When any of these come to a conclusion you will have a lump sum of proceeds which can be invested into longer term plans designed to accommodate single sums and make them grow whilst being able to withdraw income from them.

Property Investing

The lump sum could even be used to purchase an investment property which will offer you capital growth and inflating income for the long term. A tenant will pay your mortgage for you and then you will have a valuable asset and receive the income, free to do whatever you want with it. Properties are excellent long term investment strategies and make a very meaningful part of your retirement plan.

As well as creating an income for you to use whilst you are in retirement, property also leaves a legacy estate for your beneficiaries, whoever they may be. A property asset which is growing in value and creates an income is going to be a very welcome inheritance for anyone.

The retirement plan which is right for you depends on your own circumstances. Whilst the overall strategy of all expats in creating this plan is very similar the detail is usually different because each of us is dissimilar from each other and unique in ourselves in so many ways.

Whilst the car, boat or other events mentioned earlier can be a giveaway our retirement plan is not something we can do without. If you fail to plan for this you are really planning to fail. What will then become of you during your golden years? There will be much regret but also a great deal of hardship.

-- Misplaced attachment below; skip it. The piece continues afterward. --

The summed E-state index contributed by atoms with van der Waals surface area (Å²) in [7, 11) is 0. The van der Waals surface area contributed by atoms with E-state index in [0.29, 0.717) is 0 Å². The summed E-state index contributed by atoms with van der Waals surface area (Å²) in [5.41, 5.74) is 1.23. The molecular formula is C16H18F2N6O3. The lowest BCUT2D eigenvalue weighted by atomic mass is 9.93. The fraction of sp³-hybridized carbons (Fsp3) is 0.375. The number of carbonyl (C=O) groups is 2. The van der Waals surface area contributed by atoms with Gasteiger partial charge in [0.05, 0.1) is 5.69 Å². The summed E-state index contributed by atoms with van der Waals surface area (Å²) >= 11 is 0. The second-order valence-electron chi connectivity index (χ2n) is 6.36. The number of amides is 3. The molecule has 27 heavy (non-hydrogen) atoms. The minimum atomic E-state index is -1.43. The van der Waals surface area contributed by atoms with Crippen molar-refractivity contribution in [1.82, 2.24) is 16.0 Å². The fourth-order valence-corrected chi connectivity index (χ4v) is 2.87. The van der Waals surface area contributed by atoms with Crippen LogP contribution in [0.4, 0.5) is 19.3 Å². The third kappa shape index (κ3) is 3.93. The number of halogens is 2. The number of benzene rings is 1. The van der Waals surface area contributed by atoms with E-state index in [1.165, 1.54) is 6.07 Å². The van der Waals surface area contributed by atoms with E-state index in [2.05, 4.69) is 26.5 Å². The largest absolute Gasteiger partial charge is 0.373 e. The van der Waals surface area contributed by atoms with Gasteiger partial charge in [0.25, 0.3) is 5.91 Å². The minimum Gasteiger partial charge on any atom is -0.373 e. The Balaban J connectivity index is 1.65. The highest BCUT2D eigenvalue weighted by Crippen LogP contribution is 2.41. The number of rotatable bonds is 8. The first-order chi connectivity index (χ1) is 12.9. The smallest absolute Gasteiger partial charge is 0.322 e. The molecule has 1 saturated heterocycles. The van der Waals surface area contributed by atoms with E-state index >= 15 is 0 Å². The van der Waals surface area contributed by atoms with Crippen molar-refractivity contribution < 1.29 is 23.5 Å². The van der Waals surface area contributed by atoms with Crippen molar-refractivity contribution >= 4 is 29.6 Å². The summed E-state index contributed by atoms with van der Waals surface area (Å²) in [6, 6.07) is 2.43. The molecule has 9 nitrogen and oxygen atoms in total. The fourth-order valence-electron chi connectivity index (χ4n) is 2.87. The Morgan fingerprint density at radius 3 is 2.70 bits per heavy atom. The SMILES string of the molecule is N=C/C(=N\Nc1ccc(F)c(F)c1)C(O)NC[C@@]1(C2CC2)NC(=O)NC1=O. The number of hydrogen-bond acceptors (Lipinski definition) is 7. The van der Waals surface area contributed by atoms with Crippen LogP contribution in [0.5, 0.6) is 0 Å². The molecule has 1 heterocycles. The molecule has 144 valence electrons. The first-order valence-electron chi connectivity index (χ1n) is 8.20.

If you continue to save and invest you will be working toward that retirement plan goal. As you get more into the habit and create a nest egg and investments you will be wise to forward project and try to estimate what your requirements might be in retirement. That will allow you to be much more of an expert.

Your Most Valuable Asset

Do not forget one very important principle. That is protection. Many people do not realise that their most valuable asset is their power to earn. If you lost this because of terrible sickness, accident or even death, what would become of your loved ones and even you if you have to be cared for? It is therefore very important to ensure that you have that protection in place.

Using all these steps and starting with the KISS principle you can gradually become an expert to yourself in your own field of personal wealth creation and management. But remember that it is best to begin very simply and not try to run before you can walk.

 

Questions to the author can be directed to PFS International on +66 (0) 2653 1971 or email enquiriesthailand@pfsinternational.co.th

Andrew Wood has been an expat in Asia for 34 years and is Executive Director with PFS International. He has been writing Net Worth articles for eight years and has made a significant contribution to the PFS library of financial service articles dating back over eleven years. These articles which cover the complete A-Z of financial planning are available to readers on request.